Fire safety campaign uses native birds to encourage caution

7:09 pm on 13 January 2020

A fire safety campaign designed to pull at the heartstrings appears to have struck a chord with New Zealanders.

Tūī sitting in a tree, native New Zealand bird captured in forest on Bluff Hill, South Island, New Zealand.

Photo: 123RF

Fire and Emergency's education campaign, launched last month, uses posters of kiwi, tūi and pīwakawaka labelled "highly flammable" to remind people that wild fires can destroy their habitat.

Fire and Emergency national advisor Pete Gallagher said the campaign was launched in December, and since then there's been a huge surge online in people checking conditions before lighting fires.

"Kiwis love native birds, so by picking on native birds as being our ambassadors for thinking about fire safety we believe we've hit a nerve with most New Zealanders," he said.

"But it really strikes deep to encourage them to change their behaviour, think about what the fire risk is, think about what potential harm can come to other creatures that we share this country with."

Gallagher said sixty-five percent of New Zealand's wildfires are caused by controlled burns or cooking and camping fires getting out of control.

He said the fact so much of Australia's natural habitat has just been destroyed by bushfires, wiping out about half a billion animals, probably helped increase awareness too.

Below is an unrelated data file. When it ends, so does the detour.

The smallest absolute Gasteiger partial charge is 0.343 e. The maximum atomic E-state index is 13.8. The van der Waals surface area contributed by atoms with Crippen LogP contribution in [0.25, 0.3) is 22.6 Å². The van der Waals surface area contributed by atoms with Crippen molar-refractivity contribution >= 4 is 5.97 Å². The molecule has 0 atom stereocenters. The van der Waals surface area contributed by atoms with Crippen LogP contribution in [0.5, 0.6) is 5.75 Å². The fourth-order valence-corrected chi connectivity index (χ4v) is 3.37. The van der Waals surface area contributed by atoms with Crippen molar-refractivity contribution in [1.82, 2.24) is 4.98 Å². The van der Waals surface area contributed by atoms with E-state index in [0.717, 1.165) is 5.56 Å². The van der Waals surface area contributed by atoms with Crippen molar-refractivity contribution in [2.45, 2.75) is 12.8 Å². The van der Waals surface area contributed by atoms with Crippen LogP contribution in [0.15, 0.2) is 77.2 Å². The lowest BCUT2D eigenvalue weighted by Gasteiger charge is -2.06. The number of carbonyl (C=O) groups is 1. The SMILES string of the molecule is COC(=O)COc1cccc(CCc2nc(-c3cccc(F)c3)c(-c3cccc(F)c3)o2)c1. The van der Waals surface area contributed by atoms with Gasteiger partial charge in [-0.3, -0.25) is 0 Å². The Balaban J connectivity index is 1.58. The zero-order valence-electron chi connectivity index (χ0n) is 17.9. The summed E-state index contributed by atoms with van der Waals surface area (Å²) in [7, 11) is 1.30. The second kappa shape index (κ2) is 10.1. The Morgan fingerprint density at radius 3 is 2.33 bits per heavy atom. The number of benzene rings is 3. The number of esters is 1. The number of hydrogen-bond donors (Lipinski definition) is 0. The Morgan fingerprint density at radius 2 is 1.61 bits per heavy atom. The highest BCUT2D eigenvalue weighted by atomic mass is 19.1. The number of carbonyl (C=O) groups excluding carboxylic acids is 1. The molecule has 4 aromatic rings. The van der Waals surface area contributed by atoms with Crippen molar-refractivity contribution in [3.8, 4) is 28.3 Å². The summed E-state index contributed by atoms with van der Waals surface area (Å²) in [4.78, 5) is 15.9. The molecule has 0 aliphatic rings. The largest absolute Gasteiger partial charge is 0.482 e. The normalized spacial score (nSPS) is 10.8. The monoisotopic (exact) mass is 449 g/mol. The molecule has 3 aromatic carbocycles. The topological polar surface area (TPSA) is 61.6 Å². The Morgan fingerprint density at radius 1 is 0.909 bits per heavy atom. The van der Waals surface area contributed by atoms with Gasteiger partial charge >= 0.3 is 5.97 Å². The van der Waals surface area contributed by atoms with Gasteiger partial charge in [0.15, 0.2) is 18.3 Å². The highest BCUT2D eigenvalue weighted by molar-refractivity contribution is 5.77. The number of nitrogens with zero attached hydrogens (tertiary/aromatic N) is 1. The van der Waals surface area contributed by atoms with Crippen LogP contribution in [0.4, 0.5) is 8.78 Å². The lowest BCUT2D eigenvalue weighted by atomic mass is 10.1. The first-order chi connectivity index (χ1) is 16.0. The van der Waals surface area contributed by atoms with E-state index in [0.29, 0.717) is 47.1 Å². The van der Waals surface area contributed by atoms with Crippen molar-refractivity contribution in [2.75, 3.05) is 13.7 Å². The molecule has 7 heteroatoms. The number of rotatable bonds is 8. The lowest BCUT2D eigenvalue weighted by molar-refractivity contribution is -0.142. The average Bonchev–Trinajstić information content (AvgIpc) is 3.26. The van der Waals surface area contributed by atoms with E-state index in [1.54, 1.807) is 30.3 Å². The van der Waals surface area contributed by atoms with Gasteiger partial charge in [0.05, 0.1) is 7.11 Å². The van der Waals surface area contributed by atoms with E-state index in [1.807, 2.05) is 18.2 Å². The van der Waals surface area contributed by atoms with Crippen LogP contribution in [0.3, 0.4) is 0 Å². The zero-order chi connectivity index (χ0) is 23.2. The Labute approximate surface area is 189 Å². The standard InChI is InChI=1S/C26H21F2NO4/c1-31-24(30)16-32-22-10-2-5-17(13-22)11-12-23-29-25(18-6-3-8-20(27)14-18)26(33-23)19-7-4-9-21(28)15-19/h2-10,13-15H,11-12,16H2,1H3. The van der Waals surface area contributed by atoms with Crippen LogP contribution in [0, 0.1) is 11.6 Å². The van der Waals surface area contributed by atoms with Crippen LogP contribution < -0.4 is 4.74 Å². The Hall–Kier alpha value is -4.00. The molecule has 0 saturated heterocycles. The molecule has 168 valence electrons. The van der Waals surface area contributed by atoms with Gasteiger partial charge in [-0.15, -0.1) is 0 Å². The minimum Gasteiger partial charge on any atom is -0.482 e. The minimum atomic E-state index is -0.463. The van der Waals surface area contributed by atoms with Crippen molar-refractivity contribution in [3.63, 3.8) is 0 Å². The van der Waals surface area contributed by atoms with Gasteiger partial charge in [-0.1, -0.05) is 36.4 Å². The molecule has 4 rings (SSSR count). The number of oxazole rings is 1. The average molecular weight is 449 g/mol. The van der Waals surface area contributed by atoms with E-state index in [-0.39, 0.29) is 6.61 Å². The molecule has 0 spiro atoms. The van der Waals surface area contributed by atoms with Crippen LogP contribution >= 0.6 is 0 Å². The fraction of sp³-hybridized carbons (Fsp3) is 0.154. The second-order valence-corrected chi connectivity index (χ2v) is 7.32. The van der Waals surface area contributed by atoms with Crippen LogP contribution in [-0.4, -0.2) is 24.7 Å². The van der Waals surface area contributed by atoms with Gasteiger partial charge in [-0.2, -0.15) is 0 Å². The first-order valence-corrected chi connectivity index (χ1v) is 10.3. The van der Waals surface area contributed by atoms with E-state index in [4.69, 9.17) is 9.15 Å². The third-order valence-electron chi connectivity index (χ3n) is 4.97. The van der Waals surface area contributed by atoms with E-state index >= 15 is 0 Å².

Department of Conservation threatened species ambassador Erica Wilkinson said it's not just our birds that need protection but other native species too.

There are about 30,000 tuatara living in a nature sanctuary Stephens Island, in the Marlborough Sounds. She said a fire there could have a disastrous effect.

"Fire is such a significant risk to our native ecosystems and also the wildlife within them.

"What has taken thousands of years to evolve can just be wiped out in a few minutes by a fire and then unlike other threats like predators fire not only affects the immediate survival of the species, but it also destroys the habitat and the food sources and make survivors so much more vulnerable to predation.

"They can't get back into their burrow, they can't get back into their tree cavity, they're just stuck on the ground. They're essentially sitting ducks and are really vulnerable at times."

Wilkinson said in 2007, the Canterbury knobbled weevil - which had only recently been rediscovered - was almost wiped out when a fire tore through its reserve in Burkes Pass.

She said forest soil is drying out, so people need to be particularly careful in eastern parts of New Zealand where there's lots of grass and shrublands.

The scrub fire danger risk is currently set to extreme for the central and upper North Island and the east coast of the South Island, so its advised to check the fire risk before lighting up.

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